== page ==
Saturday, March 10, 2012

Méliès and Hugo

If you lose your purpose... it's like you're broken.

Jeanne and Georges talk about Hugo
Jeanne: The kids don’t say much.
Georges: The writer didn’t give them much to say.
Jeanne: Best line they gave Hugo was, “Maybe that's why a broken machine always makes me a little sad, because it isn't able to do what it was meant to do... Maybe it's the same with people. If you lose your purpose... it's like you're broken.”
Georges: But the cinematography, the visuals, the sound, Jeanne.  Brilliant. As magical as Méliès.
Jeanne: You were always a vision person, Georges. You gave them icons. But I was an actress. In silent films. I always wanted to say something.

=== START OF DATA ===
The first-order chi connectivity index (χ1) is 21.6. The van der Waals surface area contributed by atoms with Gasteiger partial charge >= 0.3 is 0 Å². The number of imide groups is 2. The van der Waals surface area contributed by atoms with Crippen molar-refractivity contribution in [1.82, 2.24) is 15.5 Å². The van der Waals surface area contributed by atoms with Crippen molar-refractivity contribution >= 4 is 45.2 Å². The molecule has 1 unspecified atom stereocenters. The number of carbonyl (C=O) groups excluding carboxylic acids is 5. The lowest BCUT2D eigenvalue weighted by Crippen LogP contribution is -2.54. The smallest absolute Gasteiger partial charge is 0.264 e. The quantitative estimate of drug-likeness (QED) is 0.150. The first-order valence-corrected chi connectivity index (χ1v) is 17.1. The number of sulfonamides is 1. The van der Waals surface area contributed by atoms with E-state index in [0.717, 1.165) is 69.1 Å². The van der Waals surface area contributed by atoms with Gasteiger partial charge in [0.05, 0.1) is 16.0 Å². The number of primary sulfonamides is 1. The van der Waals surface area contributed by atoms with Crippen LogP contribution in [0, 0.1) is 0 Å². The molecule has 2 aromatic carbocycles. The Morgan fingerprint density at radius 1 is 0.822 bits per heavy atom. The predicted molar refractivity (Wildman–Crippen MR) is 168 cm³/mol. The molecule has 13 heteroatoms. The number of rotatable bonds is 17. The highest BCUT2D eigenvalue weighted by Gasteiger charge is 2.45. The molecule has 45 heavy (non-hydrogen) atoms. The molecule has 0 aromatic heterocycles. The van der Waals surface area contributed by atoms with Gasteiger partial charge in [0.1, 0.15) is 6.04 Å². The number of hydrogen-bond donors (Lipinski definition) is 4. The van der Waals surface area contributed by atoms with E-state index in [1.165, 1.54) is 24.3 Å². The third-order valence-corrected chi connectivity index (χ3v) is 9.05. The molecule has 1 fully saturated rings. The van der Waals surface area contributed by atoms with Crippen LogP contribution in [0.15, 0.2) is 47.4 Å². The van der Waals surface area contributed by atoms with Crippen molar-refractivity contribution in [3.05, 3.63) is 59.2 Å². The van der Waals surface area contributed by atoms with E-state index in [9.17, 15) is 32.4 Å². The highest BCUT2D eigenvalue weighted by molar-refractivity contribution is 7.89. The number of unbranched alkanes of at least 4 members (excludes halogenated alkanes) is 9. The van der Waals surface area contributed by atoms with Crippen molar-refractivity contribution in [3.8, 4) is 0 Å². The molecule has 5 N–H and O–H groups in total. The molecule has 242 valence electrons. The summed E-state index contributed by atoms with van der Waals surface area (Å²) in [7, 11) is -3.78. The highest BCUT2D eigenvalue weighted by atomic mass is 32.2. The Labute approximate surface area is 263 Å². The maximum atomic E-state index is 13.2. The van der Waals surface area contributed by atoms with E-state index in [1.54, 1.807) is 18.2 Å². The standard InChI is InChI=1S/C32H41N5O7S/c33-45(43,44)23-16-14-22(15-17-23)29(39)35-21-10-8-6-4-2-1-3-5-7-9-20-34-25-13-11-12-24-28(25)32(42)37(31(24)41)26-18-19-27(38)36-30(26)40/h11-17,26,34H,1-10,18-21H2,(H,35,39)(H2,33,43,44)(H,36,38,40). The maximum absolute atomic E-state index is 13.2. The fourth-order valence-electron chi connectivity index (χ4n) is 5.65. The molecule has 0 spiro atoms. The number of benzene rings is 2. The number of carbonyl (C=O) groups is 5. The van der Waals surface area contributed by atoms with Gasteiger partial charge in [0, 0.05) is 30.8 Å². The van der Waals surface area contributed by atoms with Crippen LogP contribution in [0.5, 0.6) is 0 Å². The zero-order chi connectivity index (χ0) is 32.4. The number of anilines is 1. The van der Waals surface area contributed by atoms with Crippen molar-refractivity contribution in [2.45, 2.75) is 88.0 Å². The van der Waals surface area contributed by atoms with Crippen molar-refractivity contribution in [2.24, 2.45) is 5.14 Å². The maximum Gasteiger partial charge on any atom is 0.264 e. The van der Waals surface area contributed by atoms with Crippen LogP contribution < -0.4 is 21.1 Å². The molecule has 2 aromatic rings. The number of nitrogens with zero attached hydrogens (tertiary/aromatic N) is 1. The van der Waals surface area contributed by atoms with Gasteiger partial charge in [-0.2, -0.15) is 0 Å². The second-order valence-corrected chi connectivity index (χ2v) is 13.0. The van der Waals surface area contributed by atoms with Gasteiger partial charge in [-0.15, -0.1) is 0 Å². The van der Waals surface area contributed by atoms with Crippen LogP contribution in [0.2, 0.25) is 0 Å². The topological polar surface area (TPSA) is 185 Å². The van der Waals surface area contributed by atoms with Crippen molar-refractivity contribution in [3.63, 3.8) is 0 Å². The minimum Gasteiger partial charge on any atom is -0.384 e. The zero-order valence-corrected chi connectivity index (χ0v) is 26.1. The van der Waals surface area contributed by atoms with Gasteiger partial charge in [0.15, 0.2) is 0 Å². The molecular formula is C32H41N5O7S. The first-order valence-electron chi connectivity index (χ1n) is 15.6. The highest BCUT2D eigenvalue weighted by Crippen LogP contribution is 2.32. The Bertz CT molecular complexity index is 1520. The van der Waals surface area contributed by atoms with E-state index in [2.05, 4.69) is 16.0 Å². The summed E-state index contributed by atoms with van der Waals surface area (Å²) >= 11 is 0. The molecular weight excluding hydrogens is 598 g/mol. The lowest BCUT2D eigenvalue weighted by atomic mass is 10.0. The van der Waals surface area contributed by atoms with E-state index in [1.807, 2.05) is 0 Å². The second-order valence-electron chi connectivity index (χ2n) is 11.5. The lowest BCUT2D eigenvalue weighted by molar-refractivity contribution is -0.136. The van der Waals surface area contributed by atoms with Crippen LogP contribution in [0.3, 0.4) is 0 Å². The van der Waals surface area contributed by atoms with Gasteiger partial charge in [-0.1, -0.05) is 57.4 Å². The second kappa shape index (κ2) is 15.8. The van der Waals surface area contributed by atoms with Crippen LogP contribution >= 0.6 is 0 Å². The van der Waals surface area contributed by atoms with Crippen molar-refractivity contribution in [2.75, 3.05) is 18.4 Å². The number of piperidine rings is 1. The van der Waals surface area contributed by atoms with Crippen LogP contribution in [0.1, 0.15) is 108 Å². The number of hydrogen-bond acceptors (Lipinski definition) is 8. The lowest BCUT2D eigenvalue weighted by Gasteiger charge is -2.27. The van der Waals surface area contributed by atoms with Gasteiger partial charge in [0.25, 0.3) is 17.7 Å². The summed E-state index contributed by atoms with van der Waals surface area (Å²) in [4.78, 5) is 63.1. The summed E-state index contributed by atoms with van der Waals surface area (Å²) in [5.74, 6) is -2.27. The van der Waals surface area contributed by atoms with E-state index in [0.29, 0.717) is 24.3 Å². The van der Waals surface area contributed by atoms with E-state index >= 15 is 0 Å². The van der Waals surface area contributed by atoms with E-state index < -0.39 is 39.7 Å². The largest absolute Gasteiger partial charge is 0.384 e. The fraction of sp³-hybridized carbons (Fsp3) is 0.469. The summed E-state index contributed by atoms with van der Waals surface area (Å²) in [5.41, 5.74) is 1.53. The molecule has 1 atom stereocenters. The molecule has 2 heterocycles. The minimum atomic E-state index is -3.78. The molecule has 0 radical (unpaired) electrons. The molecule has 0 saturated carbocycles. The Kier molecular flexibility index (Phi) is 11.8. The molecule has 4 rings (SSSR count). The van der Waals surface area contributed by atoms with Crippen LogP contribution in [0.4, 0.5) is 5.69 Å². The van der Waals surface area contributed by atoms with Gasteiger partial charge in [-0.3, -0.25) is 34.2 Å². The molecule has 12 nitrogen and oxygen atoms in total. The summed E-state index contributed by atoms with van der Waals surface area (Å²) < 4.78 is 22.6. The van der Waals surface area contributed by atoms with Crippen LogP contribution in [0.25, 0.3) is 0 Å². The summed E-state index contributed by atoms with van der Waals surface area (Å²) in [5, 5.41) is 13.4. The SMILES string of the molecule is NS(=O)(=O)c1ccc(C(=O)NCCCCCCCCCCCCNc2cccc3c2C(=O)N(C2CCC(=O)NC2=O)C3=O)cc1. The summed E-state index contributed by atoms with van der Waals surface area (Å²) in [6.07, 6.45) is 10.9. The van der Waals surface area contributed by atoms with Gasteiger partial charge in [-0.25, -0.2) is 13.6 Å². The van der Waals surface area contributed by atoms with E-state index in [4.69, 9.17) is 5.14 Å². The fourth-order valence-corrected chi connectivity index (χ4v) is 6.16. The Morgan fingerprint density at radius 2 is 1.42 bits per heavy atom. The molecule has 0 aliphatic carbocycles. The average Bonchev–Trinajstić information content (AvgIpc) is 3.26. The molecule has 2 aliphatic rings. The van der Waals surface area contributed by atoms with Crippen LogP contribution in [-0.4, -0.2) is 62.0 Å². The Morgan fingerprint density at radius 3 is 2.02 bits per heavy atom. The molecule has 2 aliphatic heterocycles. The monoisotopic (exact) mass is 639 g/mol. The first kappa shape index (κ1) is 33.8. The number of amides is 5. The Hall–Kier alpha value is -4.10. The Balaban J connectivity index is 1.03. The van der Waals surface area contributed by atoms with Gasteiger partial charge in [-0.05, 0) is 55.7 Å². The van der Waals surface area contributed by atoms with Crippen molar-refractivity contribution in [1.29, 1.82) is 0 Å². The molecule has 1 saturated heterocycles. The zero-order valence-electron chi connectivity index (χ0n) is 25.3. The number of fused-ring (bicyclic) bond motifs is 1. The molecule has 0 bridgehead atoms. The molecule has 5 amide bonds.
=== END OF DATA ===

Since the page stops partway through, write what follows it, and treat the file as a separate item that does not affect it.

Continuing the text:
Scorsese has given us Hugo. Beautiful film. Jeanne wishes there had been more dialogue. But Méliès’ films were silent, accompanied by music. Hugo is almost a silent film with music, punctuated with snatches of dialogue. Perhaps Scorsese intentionally reduced the dialogue as a tribute to Méliès.


Anonymous said...

Seems recently a sudden rush of filmmakers are looking back to the silent movie era. Hugo. The Artist. Some films are full of idle chatter, or unnecessary dialogue. They use words to tell the story when actions or scenes would be better. Or just not necessary at all like when a character is shouting “Let’s go, let’s go!” all the way through an action movie.

Barry Natusch said...

Charlie Chaplin used his whole body to express his words and his thoughts. When talking movies appeared, that art was lost, or at least diminished. Part of the art of acting is to communicate a message by using as few words as possible. And save the words for those messages that can only be transmitted verbally, like a joke, or an abstract situation. Actors sometimes practice by imagining they are in a silent movie and acting out their message.